Explorer: Andrew Matwijec
Destination: The Trans-Siberian Railway
The Trans-Siberian Railway is one of the world’s most epic journeys. Stretching over 6,000 miles across the continent of Asia, the Trans-Siberian is also the world’s longest railroad. This famous rail line crosses vast expanses of Russia with connecting lines leading into Mongolia, China and even North Korea.
I have always been fascinated with Russia and the Far East. Ever since I was little, I would pour over books recounting the riveting history of medieval Russia, the Mongol horde and ancient China. It is therefore no surprise that journeying through the Far East on the famous Trans-Siberian Railway was always one of my top travel ambitions.
I finally had the opportunity to travel the famous rail line in the summer of 2013. At the time, I was stationed in Alaska. I had just returned from a combat tour in Afghanistan and had recently purchased my first DSLR camera. Alaska was a photographer’s paradise – especially for a beginning photographer. However, I was eager to start photographing international locations. I was determined to photograph for myself the breathtaking vistas and multitude of cultures along the famous Russian railroad.
After doing my research, I found a top-notch travel company that offered tours on the Trans-Siberian. I settled on the option to travel by train from Moscow through Mongolia to Beijing. The tour company’s customer service was exemplary. It made all of the travel arrangements for me including the procurement of the necessary visas.
After two months of preparation, I finally departed on my flight from Anchorage to the Russian capital. I flew east from Anchorage with layovers in Seattle and Dallas. I landed in Moscow’s Domodedovo International Airport nearly 30 hours later. I was met upon arrival by my driver who drove me to the 5-star hotel where my travel group was assembling prior to our departure on the famous train the following day.
The group I would be traveling with on the train was a unique assembly of individuals from across the globe. There was a total of about 250 persons (mostly of retirement age) traveling on the train. These 250 passengers were divided into groups by language and/or country of origin. Each group was led by a young, bi-lingual Russian guide. I found myself in the small, English speaking group of roughly 15 individuals (including five married couples). My English-speaking travel companions hailed from the United States, Scotland, England, Australia, Egypt, Hong Kong and Turkey. I was amazed at how quickly our group bonded on that first night in the Russian metropolis. Furthermore, my group shared an outstanding and collective sense of humor. We shared hundreds of laughs experiencing the mingling of American and British humor interspersed with the witty commentary from our companions from Egypt, Turkey and Hong Kong.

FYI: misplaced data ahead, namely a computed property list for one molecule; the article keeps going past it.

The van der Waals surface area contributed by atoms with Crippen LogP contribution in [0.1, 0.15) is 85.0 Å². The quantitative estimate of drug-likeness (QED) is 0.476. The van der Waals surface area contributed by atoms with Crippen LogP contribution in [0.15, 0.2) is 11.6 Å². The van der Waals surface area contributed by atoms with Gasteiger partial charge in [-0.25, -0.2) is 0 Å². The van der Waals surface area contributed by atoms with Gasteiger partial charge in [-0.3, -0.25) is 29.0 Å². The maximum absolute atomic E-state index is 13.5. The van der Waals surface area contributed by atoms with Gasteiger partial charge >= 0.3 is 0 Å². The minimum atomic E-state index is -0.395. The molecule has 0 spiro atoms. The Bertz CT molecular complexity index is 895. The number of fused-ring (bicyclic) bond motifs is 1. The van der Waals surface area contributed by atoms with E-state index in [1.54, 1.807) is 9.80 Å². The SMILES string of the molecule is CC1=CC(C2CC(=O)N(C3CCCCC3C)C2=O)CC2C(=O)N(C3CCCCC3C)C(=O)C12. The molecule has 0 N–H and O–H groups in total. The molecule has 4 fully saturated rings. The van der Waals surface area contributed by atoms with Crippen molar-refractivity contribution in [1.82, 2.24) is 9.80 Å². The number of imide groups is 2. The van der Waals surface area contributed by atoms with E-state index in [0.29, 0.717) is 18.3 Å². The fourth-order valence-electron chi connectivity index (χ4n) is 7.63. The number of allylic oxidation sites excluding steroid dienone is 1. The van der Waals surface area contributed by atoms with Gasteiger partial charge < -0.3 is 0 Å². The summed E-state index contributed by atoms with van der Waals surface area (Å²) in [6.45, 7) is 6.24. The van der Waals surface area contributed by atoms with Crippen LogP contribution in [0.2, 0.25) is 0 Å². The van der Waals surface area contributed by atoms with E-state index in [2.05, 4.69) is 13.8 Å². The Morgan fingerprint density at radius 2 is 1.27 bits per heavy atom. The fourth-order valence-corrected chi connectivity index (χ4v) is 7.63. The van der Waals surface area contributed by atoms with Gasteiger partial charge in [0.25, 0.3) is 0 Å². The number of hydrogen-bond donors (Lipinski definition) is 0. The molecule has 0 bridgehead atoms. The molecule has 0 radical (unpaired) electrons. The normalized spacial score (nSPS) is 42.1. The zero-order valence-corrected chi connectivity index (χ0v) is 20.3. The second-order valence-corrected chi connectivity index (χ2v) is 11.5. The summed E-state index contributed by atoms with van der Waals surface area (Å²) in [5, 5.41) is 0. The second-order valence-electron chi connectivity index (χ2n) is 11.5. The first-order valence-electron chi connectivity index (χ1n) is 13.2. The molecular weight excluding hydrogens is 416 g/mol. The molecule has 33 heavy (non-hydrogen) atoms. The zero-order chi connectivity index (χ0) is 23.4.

The group spent the first night in Moscow enjoying an exquisite buffet and a welcome social presented by our Russian hosts. Our Russian guides joined us for the evening and took time to learn about each member of the group. As the evening wore on, a husband and wife (from Texas) who were in my group decided that they wanted to see Red Square at night. I – interested in shooting night photos of the famous plaza – offered to be their guide. Armed with my camera and a small city map, I set out from our hotel with my two travel companions shortly after sunset. Since I had been to Moscow on a previous trip, I was able to navigate easily to the landmark.
Red Square is impressive. Flanked by the imposing walls and spires of the mighty Kremlin, towering onion-domed St. Basil’s Cathedral, the expansive glass-roofed GUM department store and the citadel-looking State Historical Museum, Red Square is one of the most intriguing tourist attractions in the world. Walking from one end of the massive square to the other, I observed people from all over the world gazing in awe of the architectural emblems of Russian history and power.
While shooting a series of night photos, I explained the history of the nearby landmarks to my two fellow passengers. We remained in the square for roughly an hour before proceeding to make our way back to the hotel for some much-needed rest. Our journey across Asia would officially begin the following morning.
To be continued…
Andrew Matwijec is a world traveler and a photographer. He graduated from Franciscan University of Steubenville in 2010 with degrees in Theology, Philosophy, and German. He also helped establish the university’s U.S. Army ROTC Program and earned a commission as an Army Officer upon graduation. Since graduating from Franciscan, Andrew has served in a number of unique Military assignments and has traveled to over four dozen countries on six of the seven continents. He shares his experiences through photography and has published several photo books of his travels. Andrew currently resides in Oklahoma.
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